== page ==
Last week I posted about Cord Blood Banking. I thought that making the decision whether or not to donate, and whether to donate to a public or private bank was the difficult part of the process. Apparently not. Once I decided I would like to donate to a public bank and potentially save lives, I expected it would be pretty easy. After all, there’s no fee, and it should be as easy as giving blood. Right? Wrong.
Step #1 – First I called my doctor’s office and asked them about the procedure for donating cord blood. They told me to call the hospital where I would be delivering to check with their policy.
Step #2 – I called Mount Auburn, the hospital were I’m going to deliver, and after being transferred 4 times, the conversation went like this:
Her: “We do the collection, but we don’t do anything with shipping the sample once it’s collected. You’ll need to work with an outside company to do that.”
Me: “No problem. Do you have any companies that you generally use for cord blood donation that I could contact?”
Her: “Uhh, no. You can look it up online, though.”
Step #3 – Commence Googling. It’s shocking how challenging it is to find information about DONATING to a PUBLIC bank when the websites are completely dominated by STORING your cord blood with a PRIVATE bank. I found another local hospital’s website (Brigham and Women’s) that advertises that they have a public banking process. Score! I thought. For sure they will take a donation from the next town over, right?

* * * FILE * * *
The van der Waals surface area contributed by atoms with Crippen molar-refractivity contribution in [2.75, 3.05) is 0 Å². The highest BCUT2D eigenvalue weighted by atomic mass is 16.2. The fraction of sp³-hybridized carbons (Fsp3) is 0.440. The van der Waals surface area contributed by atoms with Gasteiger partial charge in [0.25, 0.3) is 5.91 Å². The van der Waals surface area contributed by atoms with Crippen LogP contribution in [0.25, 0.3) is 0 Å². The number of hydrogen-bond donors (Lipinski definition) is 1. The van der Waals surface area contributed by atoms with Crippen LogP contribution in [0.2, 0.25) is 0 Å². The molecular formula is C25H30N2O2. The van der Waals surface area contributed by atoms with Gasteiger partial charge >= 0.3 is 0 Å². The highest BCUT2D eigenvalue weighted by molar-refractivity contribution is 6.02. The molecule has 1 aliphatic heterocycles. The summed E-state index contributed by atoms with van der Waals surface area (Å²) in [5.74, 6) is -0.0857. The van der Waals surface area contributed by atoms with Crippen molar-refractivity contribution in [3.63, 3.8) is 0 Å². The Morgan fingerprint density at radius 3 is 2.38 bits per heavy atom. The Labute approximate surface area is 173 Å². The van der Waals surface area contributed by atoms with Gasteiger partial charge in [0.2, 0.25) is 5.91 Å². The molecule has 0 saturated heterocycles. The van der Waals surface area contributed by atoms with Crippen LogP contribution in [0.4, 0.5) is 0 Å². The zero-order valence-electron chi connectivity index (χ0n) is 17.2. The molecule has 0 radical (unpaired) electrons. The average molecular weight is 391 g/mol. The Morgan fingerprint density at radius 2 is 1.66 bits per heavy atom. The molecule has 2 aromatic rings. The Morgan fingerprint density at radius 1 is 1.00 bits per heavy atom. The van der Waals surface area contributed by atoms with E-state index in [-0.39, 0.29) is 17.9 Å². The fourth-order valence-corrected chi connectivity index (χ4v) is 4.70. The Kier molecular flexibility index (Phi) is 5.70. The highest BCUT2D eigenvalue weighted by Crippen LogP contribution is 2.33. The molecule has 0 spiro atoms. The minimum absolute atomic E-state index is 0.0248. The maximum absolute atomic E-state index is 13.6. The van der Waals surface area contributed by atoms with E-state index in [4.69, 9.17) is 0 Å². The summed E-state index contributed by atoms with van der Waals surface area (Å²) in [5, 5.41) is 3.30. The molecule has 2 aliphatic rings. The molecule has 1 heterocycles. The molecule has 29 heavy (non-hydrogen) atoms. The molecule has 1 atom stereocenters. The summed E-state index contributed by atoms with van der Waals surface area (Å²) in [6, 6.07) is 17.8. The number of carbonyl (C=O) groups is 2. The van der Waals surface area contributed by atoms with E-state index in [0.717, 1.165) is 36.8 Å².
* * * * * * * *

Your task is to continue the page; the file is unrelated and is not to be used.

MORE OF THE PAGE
Step #4 – I called Brigham & Women’s. This person was very helpful and said that for now, they only accept donations from babies delivered in their hospital. BUT, she offered me two other phone numbers of companies that may be helpful. One of which was the New England Organ Bank, which collects umbilical cords after birth to be used in scientific research (to use as a last resort if I couldn’t find a public bank to donate to).
Step #5 – I called the other number that the Brigham & Women’s nurse gave me, for Cryobanks International. Success! They offer both public and private banking, so their website was a little confusing for someone looking just to donate, but the woman on the phone directed me to the place on the website where I can download the DONATION forms (after answering some medical questions).
The process: I will fill out the (extensive) forms, have my doctor approve them, and then send them back to Cryobanks prior to my 34th week of pregnancy. Cryobanks will then send me a collection kit that I will bring with me to the hospital when I’m in labor. From what I have read, the labor and delivery is not affected by the decision to donate cord blood, as the doctor can wait until the placenta is fully delivered, and the baby receives the appropriate amount of time with the umbilical cord still intact before cutting it and collecting the sample. After delivery, I will call Cryobanks and let them know I have a sample, and we organize shipping/courier pickup of the sample.
Once I got to the right person, it was easy to figure out how to donate. However, it really shouldn’t be that hard to get to that person. So anyone out there looking to donate who doesn’t know how (if your hospital doesn’t accept donations), check out Cryobanks! They are international, and work directly with your OB to collect the sample. And as far as I can tell, they may be one of only a few companies who accept mail-in donations.
Good luck to others trying to sort through this — it’s no wonder that the cord blood banks have limited supplies, it’s too darn hard to donate!